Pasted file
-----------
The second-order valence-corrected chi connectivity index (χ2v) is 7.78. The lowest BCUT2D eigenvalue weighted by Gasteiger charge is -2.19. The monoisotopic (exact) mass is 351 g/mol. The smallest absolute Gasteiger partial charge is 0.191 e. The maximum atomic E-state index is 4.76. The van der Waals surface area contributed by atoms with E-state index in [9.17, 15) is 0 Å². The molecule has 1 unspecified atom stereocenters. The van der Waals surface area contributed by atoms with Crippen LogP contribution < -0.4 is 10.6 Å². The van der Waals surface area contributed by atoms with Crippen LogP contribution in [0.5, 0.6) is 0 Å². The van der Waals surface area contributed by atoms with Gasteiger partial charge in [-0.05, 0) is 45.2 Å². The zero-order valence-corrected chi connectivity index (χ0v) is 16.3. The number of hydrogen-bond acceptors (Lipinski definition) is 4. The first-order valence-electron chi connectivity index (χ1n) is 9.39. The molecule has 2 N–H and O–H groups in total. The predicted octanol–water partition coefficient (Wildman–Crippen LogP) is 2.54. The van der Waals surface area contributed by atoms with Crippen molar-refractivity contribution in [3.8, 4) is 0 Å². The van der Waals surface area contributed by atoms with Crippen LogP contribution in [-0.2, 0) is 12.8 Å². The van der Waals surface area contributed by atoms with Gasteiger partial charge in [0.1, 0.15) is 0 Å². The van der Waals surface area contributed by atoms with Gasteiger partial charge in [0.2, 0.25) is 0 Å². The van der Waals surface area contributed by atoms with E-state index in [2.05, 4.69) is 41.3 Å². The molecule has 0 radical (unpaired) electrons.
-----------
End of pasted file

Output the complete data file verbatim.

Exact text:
The second-order valence-corrected chi connectivity index (χ2v) is 7.78. The lowest BCUT2D eigenvalue weighted by Gasteiger charge is -2.19. The monoisotopic (exact) mass is 351 g/mol. The smallest absolute Gasteiger partial charge is 0.191 e. The maximum atomic E-state index is 4.76. The van der Waals surface area contributed by atoms with E-state index in [9.17, 15) is 0 Å². The molecule has 1 unspecified atom stereocenters. The van der Waals surface area contributed by atoms with Crippen LogP contribution < -0.4 is 10.6 Å². The van der Waals surface area contributed by atoms with Crippen LogP contribution in [0.5, 0.6) is 0 Å². The van der Waals surface area contributed by atoms with Gasteiger partial charge in [-0.05, 0) is 45.2 Å². The zero-order valence-corrected chi connectivity index (χ0v) is 16.3. The number of hydrogen-bond acceptors (Lipinski definition) is 4. The first-order valence-electron chi connectivity index (χ1n) is 9.39. The molecule has 2 N–H and O–H groups in total. The predicted octanol–water partition coefficient (Wildman–Crippen LogP) is 2.54. The van der Waals surface area contributed by atoms with Crippen molar-refractivity contribution in [3.8, 4) is 0 Å². The van der Waals surface area contributed by atoms with Crippen LogP contribution in [-0.2, 0) is 12.8 Å². The van der Waals surface area contributed by atoms with Gasteiger partial charge in [0.1, 0.15) is 0 Å². The van der Waals surface area contributed by atoms with Gasteiger partial charge in [0.2, 0.25) is 0 Å². The van der Waals surface area contributed by atoms with E-state index in [2.05, 4.69) is 41.3 Å². The molecule has 0 radical (unpaired) electrons.